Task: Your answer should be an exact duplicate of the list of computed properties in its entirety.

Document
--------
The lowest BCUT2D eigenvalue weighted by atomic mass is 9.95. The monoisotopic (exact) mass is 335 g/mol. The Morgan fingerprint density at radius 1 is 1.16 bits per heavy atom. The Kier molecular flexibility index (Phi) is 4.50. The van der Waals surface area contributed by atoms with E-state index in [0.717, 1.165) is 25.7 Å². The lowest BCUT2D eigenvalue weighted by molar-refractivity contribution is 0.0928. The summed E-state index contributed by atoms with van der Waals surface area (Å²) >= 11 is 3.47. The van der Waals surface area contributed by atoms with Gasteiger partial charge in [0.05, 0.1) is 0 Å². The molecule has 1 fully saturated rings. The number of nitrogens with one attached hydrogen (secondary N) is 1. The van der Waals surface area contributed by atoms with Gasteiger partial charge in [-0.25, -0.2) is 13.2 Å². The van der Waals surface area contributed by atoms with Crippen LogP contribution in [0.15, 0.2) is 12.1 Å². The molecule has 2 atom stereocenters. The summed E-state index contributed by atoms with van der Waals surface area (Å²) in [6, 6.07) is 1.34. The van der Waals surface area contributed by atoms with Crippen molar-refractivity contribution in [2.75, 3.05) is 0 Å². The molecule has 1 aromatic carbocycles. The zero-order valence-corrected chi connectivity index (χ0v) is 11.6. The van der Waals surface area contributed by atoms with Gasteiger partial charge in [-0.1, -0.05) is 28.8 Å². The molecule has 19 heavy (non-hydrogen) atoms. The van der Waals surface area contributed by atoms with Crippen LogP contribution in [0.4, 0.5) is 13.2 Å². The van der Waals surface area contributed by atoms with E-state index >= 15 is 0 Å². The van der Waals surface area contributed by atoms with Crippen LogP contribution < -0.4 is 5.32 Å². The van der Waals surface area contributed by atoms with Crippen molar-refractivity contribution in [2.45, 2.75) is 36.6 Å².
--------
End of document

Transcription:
The lowest BCUT2D eigenvalue weighted by atomic mass is 9.95. The monoisotopic (exact) mass is 335 g/mol. The Morgan fingerprint density at radius 1 is 1.16 bits per heavy atom. The Kier molecular flexibility index (Phi) is 4.50. The van der Waals surface area contributed by atoms with E-state index in [0.717, 1.165) is 25.7 Å². The lowest BCUT2D eigenvalue weighted by molar-refractivity contribution is 0.0928. The summed E-state index contributed by atoms with van der Waals surface area (Å²) >= 11 is 3.47. The van der Waals surface area contributed by atoms with Gasteiger partial charge in [0.05, 0.1) is 0 Å². The molecule has 1 fully saturated rings. The number of nitrogens with one attached hydrogen (secondary N) is 1. The van der Waals surface area contributed by atoms with Gasteiger partial charge in [-0.25, -0.2) is 13.2 Å². The van der Waals surface area contributed by atoms with Crippen LogP contribution in [0.15, 0.2) is 12.1 Å². The molecule has 2 atom stereocenters. The summed E-state index contributed by atoms with van der Waals surface area (Å²) in [6, 6.07) is 1.34. The van der Waals surface area contributed by atoms with Crippen molar-refractivity contribution in [2.75, 3.05) is 0 Å². The molecule has 1 aromatic carbocycles. The zero-order valence-corrected chi connectivity index (χ0v) is 11.6. The van der Waals surface area contributed by atoms with Gasteiger partial charge in [-0.1, -0.05) is 28.8 Å². The molecule has 19 heavy (non-hydrogen) atoms. The van der Waals surface area contributed by atoms with Crippen LogP contribution in [0.4, 0.5) is 13.2 Å². The van der Waals surface area contributed by atoms with E-state index >= 15 is 0 Å². The van der Waals surface area contributed by atoms with Crippen LogP contribution < -0.4 is 5.32 Å². The van der Waals surface area contributed by atoms with Crippen molar-refractivity contribution in [2.45, 2.75) is 36.6 Å².